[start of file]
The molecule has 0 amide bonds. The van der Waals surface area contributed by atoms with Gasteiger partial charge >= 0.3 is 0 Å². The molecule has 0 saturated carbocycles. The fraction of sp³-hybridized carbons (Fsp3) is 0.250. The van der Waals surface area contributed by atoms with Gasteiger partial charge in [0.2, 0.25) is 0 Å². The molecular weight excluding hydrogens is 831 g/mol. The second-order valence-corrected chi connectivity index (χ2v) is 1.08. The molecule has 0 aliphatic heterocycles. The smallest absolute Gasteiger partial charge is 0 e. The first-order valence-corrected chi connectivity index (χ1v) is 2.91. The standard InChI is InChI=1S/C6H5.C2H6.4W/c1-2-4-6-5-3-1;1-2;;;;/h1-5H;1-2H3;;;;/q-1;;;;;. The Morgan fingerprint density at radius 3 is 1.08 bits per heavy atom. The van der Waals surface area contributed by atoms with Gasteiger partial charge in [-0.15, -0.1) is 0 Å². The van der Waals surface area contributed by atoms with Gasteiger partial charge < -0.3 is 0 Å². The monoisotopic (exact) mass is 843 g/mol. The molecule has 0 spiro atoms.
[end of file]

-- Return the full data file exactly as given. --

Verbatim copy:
The molecule has 0 amide bonds. The van der Waals surface area contributed by atoms with Gasteiger partial charge >= 0.3 is 0 Å². The molecule has 0 saturated carbocycles. The fraction of sp³-hybridized carbons (Fsp3) is 0.250. The van der Waals surface area contributed by atoms with Gasteiger partial charge in [0.2, 0.25) is 0 Å². The molecular weight excluding hydrogens is 831 g/mol. The second-order valence-corrected chi connectivity index (χ2v) is 1.08. The molecule has 0 aliphatic heterocycles. The smallest absolute Gasteiger partial charge is 0 e. The first-order valence-corrected chi connectivity index (χ1v) is 2.91. The standard InChI is InChI=1S/C6H5.C2H6.4W/c1-2-4-6-5-3-1;1-2;;;;/h1-5H;1-2H3;;;;/q-1;;;;;. The Morgan fingerprint density at radius 3 is 1.08 bits per heavy atom. The van der Waals surface area contributed by atoms with Gasteiger partial charge in [-0.15, -0.1) is 0 Å². The van der Waals surface area contributed by atoms with Gasteiger partial charge < -0.3 is 0 Å². The monoisotopic (exact) mass is 843 g/mol. The molecule has 0 spiro atoms.